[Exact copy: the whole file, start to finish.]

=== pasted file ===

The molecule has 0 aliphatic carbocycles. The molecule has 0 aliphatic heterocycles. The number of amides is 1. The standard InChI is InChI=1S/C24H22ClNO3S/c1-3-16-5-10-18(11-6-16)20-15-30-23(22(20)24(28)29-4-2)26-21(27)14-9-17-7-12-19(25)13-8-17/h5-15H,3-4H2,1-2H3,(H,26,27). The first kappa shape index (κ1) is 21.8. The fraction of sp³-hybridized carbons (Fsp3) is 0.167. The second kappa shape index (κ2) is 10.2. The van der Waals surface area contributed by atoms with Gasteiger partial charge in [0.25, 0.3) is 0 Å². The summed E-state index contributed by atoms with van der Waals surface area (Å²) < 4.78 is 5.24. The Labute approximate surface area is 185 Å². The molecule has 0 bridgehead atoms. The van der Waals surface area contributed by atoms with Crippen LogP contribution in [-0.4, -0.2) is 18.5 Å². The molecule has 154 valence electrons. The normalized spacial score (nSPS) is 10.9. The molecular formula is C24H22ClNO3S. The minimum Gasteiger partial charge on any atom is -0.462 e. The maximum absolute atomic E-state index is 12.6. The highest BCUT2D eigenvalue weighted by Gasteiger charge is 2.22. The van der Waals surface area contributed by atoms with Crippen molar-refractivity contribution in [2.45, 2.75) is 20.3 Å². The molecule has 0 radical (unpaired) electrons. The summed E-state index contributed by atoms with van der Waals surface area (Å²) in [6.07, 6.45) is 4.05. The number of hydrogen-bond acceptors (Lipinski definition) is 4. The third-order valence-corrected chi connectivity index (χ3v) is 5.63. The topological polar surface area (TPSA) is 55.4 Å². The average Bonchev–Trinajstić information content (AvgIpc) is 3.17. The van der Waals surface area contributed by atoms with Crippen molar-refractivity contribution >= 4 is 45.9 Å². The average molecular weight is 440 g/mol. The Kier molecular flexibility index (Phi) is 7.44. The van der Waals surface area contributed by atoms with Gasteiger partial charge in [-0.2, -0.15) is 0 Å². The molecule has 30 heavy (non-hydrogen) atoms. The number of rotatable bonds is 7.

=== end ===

The molecule has 0 aliphatic carbocycles. The molecule has 0 aliphatic heterocycles. The number of amides is 1. The standard InChI is InChI=1S/C24H22ClNO3S/c1-3-16-5-10-18(11-6-16)20-15-30-23(22(20)24(28)29-4-2)26-21(27)14-9-17-7-12-19(25)13-8-17/h5-15H,3-4H2,1-2H3,(H,26,27). The first kappa shape index (κ1) is 21.8. The fraction of sp³-hybridized carbons (Fsp3) is 0.167. The second kappa shape index (κ2) is 10.2. The van der Waals surface area contributed by atoms with Gasteiger partial charge in [0.25, 0.3) is 0 Å². The summed E-state index contributed by atoms with van der Waals surface area (Å²) < 4.78 is 5.24. The Labute approximate surface area is 185 Å². The molecule has 0 bridgehead atoms. The van der Waals surface area contributed by atoms with Crippen LogP contribution in [-0.4, -0.2) is 18.5 Å². The molecule has 154 valence electrons. The normalized spacial score (nSPS) is 10.9. The molecular formula is C24H22ClNO3S. The minimum Gasteiger partial charge on any atom is -0.462 e. The maximum absolute atomic E-state index is 12.6. The highest BCUT2D eigenvalue weighted by Gasteiger charge is 2.22. The van der Waals surface area contributed by atoms with Crippen molar-refractivity contribution in [2.45, 2.75) is 20.3 Å². The molecule has 0 radical (unpaired) electrons. The summed E-state index contributed by atoms with van der Waals surface area (Å²) in [6.07, 6.45) is 4.05. The number of hydrogen-bond acceptors (Lipinski definition) is 4. The third-order valence-corrected chi connectivity index (χ3v) is 5.63. The topological polar surface area (TPSA) is 55.4 Å². The average Bonchev–Trinajstić information content (AvgIpc) is 3.17. The van der Waals surface area contributed by atoms with Crippen molar-refractivity contribution >= 4 is 45.9 Å². The average molecular weight is 440 g/mol. The Kier molecular flexibility index (Phi) is 7.44. The van der Waals surface area contributed by atoms with Gasteiger partial charge in [-0.2, -0.15) is 0 Å². The molecule has 30 heavy (non-hydrogen) atoms. The number of rotatable bonds is 7.